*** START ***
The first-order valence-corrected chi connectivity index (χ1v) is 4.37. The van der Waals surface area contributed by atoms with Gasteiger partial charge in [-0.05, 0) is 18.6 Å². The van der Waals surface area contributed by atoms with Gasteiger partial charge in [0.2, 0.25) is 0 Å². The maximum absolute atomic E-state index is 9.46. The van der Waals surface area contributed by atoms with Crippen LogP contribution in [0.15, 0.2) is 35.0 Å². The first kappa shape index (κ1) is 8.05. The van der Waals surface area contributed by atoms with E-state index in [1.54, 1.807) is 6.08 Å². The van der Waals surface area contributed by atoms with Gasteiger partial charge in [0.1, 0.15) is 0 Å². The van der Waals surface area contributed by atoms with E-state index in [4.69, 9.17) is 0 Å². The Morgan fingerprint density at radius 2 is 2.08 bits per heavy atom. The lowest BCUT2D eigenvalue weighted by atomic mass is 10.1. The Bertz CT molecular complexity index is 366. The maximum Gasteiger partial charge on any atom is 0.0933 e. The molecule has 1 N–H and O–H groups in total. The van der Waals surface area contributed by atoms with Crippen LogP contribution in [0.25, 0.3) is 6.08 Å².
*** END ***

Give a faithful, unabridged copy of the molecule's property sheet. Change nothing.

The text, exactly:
The first-order valence-corrected chi connectivity index (χ1v) is 4.37. The van der Waals surface area contributed by atoms with Gasteiger partial charge in [-0.05, 0) is 18.6 Å². The van der Waals surface area contributed by atoms with Gasteiger partial charge in [0.2, 0.25) is 0 Å². The maximum absolute atomic E-state index is 9.46. The van der Waals surface area contributed by atoms with Crippen LogP contribution in [0.15, 0.2) is 35.0 Å². The first kappa shape index (κ1) is 8.05. The van der Waals surface area contributed by atoms with E-state index in [1.54, 1.807) is 6.08 Å². The van der Waals surface area contributed by atoms with Gasteiger partial charge in [0.1, 0.15) is 0 Å². The van der Waals surface area contributed by atoms with E-state index in [4.69, 9.17) is 0 Å². The Morgan fingerprint density at radius 2 is 2.08 bits per heavy atom. The lowest BCUT2D eigenvalue weighted by atomic mass is 10.1. The Bertz CT molecular complexity index is 366. The maximum Gasteiger partial charge on any atom is 0.0933 e. The molecule has 1 N–H and O–H groups in total. The van der Waals surface area contributed by atoms with Crippen LogP contribution in [0.25, 0.3) is 6.08 Å².